Nepal is a founding member of the SASEC Program, joining with Bangladesh, Bhutan and India in 2001 to form this project-based partnership. The Maldives and Sri Lanka became full members of SASEC in May 2014, following several years as active Observers.

Nepal’s new constitution, proclaimed in 2015, paves the way for rapid and inclusive economic growth. The Thirteenth Plan 2013/14–2015/16 aims to decrease to 18% the number of people living below the poverty line. Nepal’s Vision 2030 is working toward graduation from its least developed country status by 2022, achieving the Sustainable Development Goals, and becoming a middle-income country by 2030.

SASEC Projects in Nepal

Since 2004, the Government of Nepal has approved 12 ADB-financed SASEC investment projects worth around $1.49 billion.

Nepal: SASEC Projects
Source: SASEC Project Portfolio, as of April 2018

Source: SASEC Project Portfolio, as of April 2018

In addition to the projects, ADB-financed technical assistance has supported SASEC investment projects in Nepal, regional cooperation forums and knowledge-sharing initiatives, and pilot projects since 2001. A total of 10 national technical assistance projects (cumulative worth $6.47 million) have assisted Nepal in project preparation, strategic planning, and capacity building.

Trade Snapshot

Direction of Intra-regional Trade

The value of Nepal's merchandise exports and imports trade with other SASEC member countries, using International Monetary Fund data from 2017, is captured in the tables below.

Nepal's top import source worldwide is India, with imported goods valued at over $6.3 billion.

India is Nepal's largest export market worldwide, with exports valued at $347 million. Bangladesh is its 11th top export market, with exports valued at $7 million.

Nepal Trade in SASEC Subregion

Source: IMF Direction of Trade Statistics, as of May 2018

Nepal Trade - Import

Source: IMF Direction of Trade Statistics, as of May 2018

Nepal Trade - Export

Source: IMF Direction of Trade Statistics, as of May 2018

Ease of Doing Business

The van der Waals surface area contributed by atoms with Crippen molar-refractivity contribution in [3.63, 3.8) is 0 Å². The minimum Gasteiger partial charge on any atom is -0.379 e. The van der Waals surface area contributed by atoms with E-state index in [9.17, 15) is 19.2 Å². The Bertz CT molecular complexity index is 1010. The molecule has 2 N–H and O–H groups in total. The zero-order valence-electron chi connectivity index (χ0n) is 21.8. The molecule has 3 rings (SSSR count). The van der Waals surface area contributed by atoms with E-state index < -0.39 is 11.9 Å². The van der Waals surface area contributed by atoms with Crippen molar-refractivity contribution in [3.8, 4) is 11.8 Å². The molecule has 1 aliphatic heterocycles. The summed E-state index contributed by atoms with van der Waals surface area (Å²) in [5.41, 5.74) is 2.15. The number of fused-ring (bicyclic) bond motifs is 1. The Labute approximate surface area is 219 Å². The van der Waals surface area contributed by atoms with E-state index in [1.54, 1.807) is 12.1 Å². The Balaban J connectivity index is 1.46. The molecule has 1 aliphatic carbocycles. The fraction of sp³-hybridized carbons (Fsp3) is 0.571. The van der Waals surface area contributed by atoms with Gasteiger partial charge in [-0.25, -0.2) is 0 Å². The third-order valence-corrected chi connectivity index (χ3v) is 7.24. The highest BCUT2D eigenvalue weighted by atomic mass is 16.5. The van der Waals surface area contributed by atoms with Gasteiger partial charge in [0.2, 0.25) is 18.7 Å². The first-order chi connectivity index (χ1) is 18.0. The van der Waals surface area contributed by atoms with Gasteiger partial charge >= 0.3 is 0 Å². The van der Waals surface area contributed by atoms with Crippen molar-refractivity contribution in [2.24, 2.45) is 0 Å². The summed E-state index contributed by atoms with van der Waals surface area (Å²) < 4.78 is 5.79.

In 2018, Nepal implemented the existing law on secured transactions, and required greater corporate transparency.

Source: Doing Business, as of April 2018

Note: The World Bank/International Finance Corporation's annual flagship Doing Business Report measures the ease of doing business by ranking economies from 1 to 189, based on quantitative indicator sets that can be compared across economies and over time, with first place being the best and indicating a regulatory environment is conducive to business operation. Of immediate relevance to SASEC aims and goals are indicator sets on Starting a Business, and Trading across Borders.

Logistics Performance Index (LPI)

Nepal’s LPI overall score for 2016 is 2.38, a drop from its 2014 score of 2.59 and below the South Asia average of 2.62. Since 2014, marginal improvement was registered only in the area of infrastructure, while all other areas experienced decline, most notably in Customs and logistics competence. The gains made in 2012-2014 (from the rank of 151 to 105), also recorded a drop to the rank of 124 out of 160 countries.

Nepal LPI 2016

Source: World Bank LPI

Note: The LPI overall score reflects perceptions of a country's logistics based on six core dimensions: (i) efficiency of customs clearance process, (ii) quality of trade- and transport-related infrastructure, (iii) ease of arranging competitively priced shipments, (iv) quality of logistics services, (v) ability to track and trace consignments, and (vi) frequency with which shipments reach the consignee within the scheduled time. The scores for the six areas are averaged across all respondents and aggregated to a single score using principal components analysis. A higher score indicates better performance.

Nepal LPI 2007-2016

Source: World Bank LPI

Economic Outlook

Asian Development Outlook

Growth accelerated from a low base in fiscal year 2017 on a favorable monsoon, normalized trade flows, and an expansive fiscal policy. The outlook is for only moderate growth this year and next, given delayed project implementation and limited capacity in governments under a new federal structure. Weak remittances and export competitiveness will widen the current account deficit. Commercialized agriculture could raise farm productivity and boost farmers' income.

Source: Asian Development Outlook 2018 (ADB)
South Asia Regional Update

Nepal rebounded from the effects of earthquakes and trade disruption and reached 7.5% real GDP growth in 2016/17, owing to good monsoon, accommodative monetary policy, and rising government spending. Economic growth is projected to moderate to 5.0% and as activity begins to run up against capacity constraints.

Source: South Asia Regional Update, January 2018 (IMF)